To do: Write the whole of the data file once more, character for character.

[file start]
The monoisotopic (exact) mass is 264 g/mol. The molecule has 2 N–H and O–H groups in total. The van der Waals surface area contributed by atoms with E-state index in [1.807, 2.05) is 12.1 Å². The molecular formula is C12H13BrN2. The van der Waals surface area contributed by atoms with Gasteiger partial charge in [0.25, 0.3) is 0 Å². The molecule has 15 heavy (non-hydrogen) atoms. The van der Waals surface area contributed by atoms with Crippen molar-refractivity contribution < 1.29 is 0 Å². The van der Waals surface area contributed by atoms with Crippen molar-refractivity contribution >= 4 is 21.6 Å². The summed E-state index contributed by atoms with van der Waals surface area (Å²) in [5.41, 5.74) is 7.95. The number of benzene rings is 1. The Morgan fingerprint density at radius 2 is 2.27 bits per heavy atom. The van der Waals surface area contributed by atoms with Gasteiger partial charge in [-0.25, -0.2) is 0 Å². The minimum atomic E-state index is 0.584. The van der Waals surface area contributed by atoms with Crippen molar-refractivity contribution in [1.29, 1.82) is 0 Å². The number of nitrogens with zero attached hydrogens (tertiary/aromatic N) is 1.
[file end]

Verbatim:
The monoisotopic (exact) mass is 264 g/mol. The molecule has 2 N–H and O–H groups in total. The van der Waals surface area contributed by atoms with E-state index in [1.807, 2.05) is 12.1 Å². The molecular formula is C12H13BrN2. The van der Waals surface area contributed by atoms with Gasteiger partial charge in [0.25, 0.3) is 0 Å². The molecule has 15 heavy (non-hydrogen) atoms. The van der Waals surface area contributed by atoms with Crippen molar-refractivity contribution < 1.29 is 0 Å². The van der Waals surface area contributed by atoms with Crippen molar-refractivity contribution >= 4 is 21.6 Å². The summed E-state index contributed by atoms with van der Waals surface area (Å²) in [5.41, 5.74) is 7.95. The number of benzene rings is 1. The Morgan fingerprint density at radius 2 is 2.27 bits per heavy atom. The van der Waals surface area contributed by atoms with Gasteiger partial charge in [-0.25, -0.2) is 0 Å². The minimum atomic E-state index is 0.584. The van der Waals surface area contributed by atoms with Crippen molar-refractivity contribution in [1.29, 1.82) is 0 Å². The number of nitrogens with zero attached hydrogens (tertiary/aromatic N) is 1.